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Birds & Bees

When a Teenage Girl's Reputation Hangs on a Single Word

Those stigmatized by the sexual epithet say the damage is devastating and long-lasting.

January 14, 2002|KATHLEEN KELLEHER | SPECIAL TO THE TIMES

After the young woman's name was posted on a Web site in the summer of 2000 under the category of "ugliest girl" in her entering 10th-grade class at Agoura High School, a rumor spread that there was a videotape of her having sex with several boys. Classmates then began calling her "whore" and "slut," sexual epithets potent in their sting even in this postfeminist, sexually liberated era.

Alison Goller, now 17, has left Agoura High School. A lawsuit was filed on her behalf against the Las Virgenes Unified School District in a Los Angeles federal court charging that school officials did nothing to stop "the escalating pattern of sexual harassment" by other students.

Administrators from the school district said the district "did everything it was required to do."

Although the word "slut" is now used as humor in everything from punch lines to wedding cards (one crudegreetings.com card begins with the usual congratulations, followed by the sentiment, "I guess this means you'll have to stop being a slut") to marketing ploys (Blue Q soap has a "Virgin soap" and a "Slut soap"), the term is nothing short of devastating for young women in the fragile, formative years of their sexual coming of age.

"I don't think it is ever appropriate to use the word with teenage girls," said Leora Tanenbaum, author of "Slut! Growing Up Female With a Bad Reputation" (HarperCollins, 2000). Tanenbaum said she was stigmatized by the word in the ninth grade, a reputation that stuck through her senior year.

"The bottom line is the word means a woman of loose character who has something fundamentally wrong with her. What's wrong with her is she has sexual desire. You don't have to do anything sexual to be called a slut. Most of the [50] girls I interviewed had little or no sexual experience. Being clean-cut does not make one immune."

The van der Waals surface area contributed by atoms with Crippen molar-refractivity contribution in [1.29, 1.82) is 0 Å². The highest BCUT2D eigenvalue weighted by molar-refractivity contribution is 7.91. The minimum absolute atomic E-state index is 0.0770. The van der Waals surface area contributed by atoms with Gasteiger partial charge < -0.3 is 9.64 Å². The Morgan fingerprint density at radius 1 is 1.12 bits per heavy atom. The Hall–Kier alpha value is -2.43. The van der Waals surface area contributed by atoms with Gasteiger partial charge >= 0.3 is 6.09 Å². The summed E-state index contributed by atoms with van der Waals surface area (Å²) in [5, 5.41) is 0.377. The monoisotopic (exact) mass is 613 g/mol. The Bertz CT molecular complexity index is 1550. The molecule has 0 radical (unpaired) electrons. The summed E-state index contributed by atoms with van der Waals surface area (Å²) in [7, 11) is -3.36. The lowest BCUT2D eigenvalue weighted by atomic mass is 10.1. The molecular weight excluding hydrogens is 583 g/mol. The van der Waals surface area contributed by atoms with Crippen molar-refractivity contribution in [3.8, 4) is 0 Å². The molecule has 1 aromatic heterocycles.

To be pegged a slut is to be an outsider, according to Emily White in her new book "Fast Girls: Teenage Tribes and the Myth of Slut" (Scribner), scheduled for release in March.

White's book reveals young girls and women at the mercy of a cultural and sexual double standard, the center of the sordid "slut" maelstrom for which there is no male equivalent. ("Stud" and "player" are congratulatory slang). Being labeled with the word was a defining experience that tore many young women's lives asunder, according to White, a Seattle-based writer who interviewed 100 girls and women across the country who reported being labeled during their adolescence.

"The slut myth is rooted in ancient fears of the devouring female," said White, referring to the mythology of the sexually insatiable woman whose desires threaten to consume men. "It's also rooted in fear of female power. The myth is a way of putting girls in their place in a decisive way, so we learn early that girls will be ostracized if they go beyond certain limits."

White found that teenagers most likely to be victimized by the epithet fit a pattern. They had developed breasts and hips when peers were still in training bras; departed from the norm (transferred into a school, had a lengthy absence or dyed their hair, say, blue); were extroverts (girls who cussed, talked dirty or wore short skirts); or felt like an outcast. As one 14-year-old San Francisco girl explained in White's book, the kids at her school believe that just because she bleaches her hair blond she'll also perform oral sex for cigarettes.

Girls use the epithet against each other as well, which White says is designed to lower each other's status, to strike a blow at a girl who garners too much male attention or to retaliate for a real or perceived wrong (stealing a boyfriend or flirting with someone's boyfriend).

Young men use the rumor that they engaged in some sexual act (oral sex is a favorite) with a "slut" to inflate their reputation, to take revenge on an ex-girlfriend or to get even with a young woman who spurned an advance.

The truth doesn't get in the way of a sexual rumor. "I interviewed plenty of girls who were virgins the whole time the rumor proliferated, but I also interviewed girls who were promiscuous," said White. "The stories never matched up to what actually happened, so there was a profound dissonance going on for these young women."

Sexual rumors are nearly impossible to refute, said White, and they can shadow young women through their senior year and sometimes to college. "The rumors are intractable because of the irrational atmosphere in which they spread," said White. "Things get exaggerated, and there is no way for a girl to argue against it because whenever she does, people assume she is guilty."

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